I attended a lunch yesterday in Chicago to honor the Executives’ Club CEO of the Year, Ken Frazier of Merck & Co. I knew bits and pieces of his story. I also knew him up close and personally because we worked together on the Penn State crisis nearly a decade ago, when he was asked by his fellow trustees to oversee the Freeh investigation into Coach Joe Paterno and the football program. His first statement at the University’s press conference the day the Freeh Report was released was brave and big: “I am ashamed on behalf of the university.” He went on to accept the recommendations of the Report and commit the University to fundamental change.  
Ken was raised in North Philadelphia, by his own account, in a very tough neighborhood. His parents had moved from South Carolina to the big city in the early 1900s. His dad had a third-grade education and worked as a janitor. But his parents knew the value of education and were able to arrange for young Ken to be admitted to a top Philadelphia school that was 90 minutes and three bus lines away. He worked for spending money as a dishwasher in a notable Philadelphia restaurant, Bookbinder’s. That was his first taste of segregation, with certain better paid jobs (captain, waiter) reserved for Whites.
He went on to Penn State and then Harvard Law School. He worked for a decade as a practicing attorney, specializing in jury trials. But his favorite assignments were non-profit, most notably the 10-year process of freeing a man who was on death row awaiting execution for a crime he did not commit. After he won three trials for Merck, he was recruited by legendary CEO P. Roy Vagelos into the company, overseeing PR and public affairs. Later he became general counsel, helping the company to manage the four years of litigation on Vioxx. He went on to become CEO, a post he held for a decade until he passed the torch last summer to Robert Davis. 
He talked about his resignation from President Trump’s Manufacturing Council in response to the former President’s ambivalent remarks about the march in Charlottesville, VA in 2017: “My personal values and the values of the company must coincide for me to involve the company. I was going to resign in any case. My board unanimously backed my decision to make it as CEO of Merck.”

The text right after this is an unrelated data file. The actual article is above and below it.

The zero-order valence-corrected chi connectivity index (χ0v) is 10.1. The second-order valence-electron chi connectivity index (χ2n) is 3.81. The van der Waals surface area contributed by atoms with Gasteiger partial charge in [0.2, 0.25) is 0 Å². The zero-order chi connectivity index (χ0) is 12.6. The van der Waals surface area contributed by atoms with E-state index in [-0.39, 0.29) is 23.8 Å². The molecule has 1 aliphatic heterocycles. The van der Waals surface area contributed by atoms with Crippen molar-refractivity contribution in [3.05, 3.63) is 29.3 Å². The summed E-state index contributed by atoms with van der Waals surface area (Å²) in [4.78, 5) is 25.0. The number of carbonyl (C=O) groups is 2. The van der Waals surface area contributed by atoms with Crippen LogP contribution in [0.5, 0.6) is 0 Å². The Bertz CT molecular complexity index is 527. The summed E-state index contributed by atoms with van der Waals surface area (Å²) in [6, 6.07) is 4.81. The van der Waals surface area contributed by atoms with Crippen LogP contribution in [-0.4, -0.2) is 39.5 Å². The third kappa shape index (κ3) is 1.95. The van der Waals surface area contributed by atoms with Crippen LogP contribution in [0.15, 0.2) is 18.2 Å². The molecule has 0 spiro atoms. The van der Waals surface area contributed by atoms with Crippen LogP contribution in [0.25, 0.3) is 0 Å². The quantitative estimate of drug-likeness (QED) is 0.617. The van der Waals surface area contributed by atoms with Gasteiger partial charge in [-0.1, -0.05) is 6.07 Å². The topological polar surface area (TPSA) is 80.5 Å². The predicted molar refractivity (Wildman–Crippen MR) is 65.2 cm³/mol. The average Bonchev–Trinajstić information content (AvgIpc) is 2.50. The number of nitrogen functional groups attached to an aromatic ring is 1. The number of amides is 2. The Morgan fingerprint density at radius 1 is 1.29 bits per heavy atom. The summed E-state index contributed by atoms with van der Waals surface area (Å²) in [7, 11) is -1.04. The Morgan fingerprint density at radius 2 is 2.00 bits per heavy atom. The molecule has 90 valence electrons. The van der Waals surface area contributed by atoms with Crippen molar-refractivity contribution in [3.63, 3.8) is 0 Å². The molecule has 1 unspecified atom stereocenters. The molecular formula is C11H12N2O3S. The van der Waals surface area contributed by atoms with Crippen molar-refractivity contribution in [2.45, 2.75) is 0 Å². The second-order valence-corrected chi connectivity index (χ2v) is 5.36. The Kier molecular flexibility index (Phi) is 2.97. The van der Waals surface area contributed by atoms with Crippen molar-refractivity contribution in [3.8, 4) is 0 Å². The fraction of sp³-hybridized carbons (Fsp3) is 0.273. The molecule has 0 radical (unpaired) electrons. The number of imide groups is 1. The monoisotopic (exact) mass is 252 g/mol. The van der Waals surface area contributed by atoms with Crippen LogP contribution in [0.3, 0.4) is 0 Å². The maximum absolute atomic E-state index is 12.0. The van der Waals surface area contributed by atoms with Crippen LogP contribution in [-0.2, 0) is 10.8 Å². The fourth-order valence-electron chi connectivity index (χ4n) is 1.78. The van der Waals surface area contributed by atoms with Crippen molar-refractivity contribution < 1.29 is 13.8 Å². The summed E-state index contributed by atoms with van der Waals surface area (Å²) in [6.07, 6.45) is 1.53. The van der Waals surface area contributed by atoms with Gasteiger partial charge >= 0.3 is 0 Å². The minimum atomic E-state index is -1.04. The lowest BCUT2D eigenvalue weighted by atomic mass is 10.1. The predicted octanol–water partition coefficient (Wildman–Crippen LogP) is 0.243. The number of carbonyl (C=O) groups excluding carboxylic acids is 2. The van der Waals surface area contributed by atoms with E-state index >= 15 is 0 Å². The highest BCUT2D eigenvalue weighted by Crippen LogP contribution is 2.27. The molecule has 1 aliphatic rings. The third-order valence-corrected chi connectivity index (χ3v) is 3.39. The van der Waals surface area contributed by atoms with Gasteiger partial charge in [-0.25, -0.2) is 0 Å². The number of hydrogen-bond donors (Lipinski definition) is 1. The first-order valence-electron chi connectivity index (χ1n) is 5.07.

He addressed the OneTen program which aims to create a million jobs for Black Americans, which he co-chairs with Ginny Rometty, former chairman, president and CEO of IBM: “Blacks have a net worth that is 10 percent of whites. Only 25 percent of Blacks have a college degree. We need to get business to look more broadly at skill sets, to accept those with a two-year community college degree or military service. We must address persistent intergenerational gaps in wealth.” 
He also was passionate about voting rights legislation: “It is the job of the CEO to stand up for the basic American right to vote. That is not political. It is a minimum standard for a democracy.” He worked with former American Express CEO Ken Chenault to get corporate America to publicly oppose restrictive voting rights bills in states. 
He acknowledged that advocacy by a CEO on one issue can easily create expectations on a broader set of questions. Merck, for example, said nothing about gun control or abortion, despite employee pressure. 
Ken ranks in the top five of clients whom I have worked with in my 44-year career. He understands the value of what we do, the necessity of truth in communications. He appreciates the broader mandate of business as a force for good in society. He treats his colleagues as family. He wants the hard questions and proper debate; nothing of the emperor expecting fealty and submission. He is truly worthy of this award. 
Richard Edelman is CEO.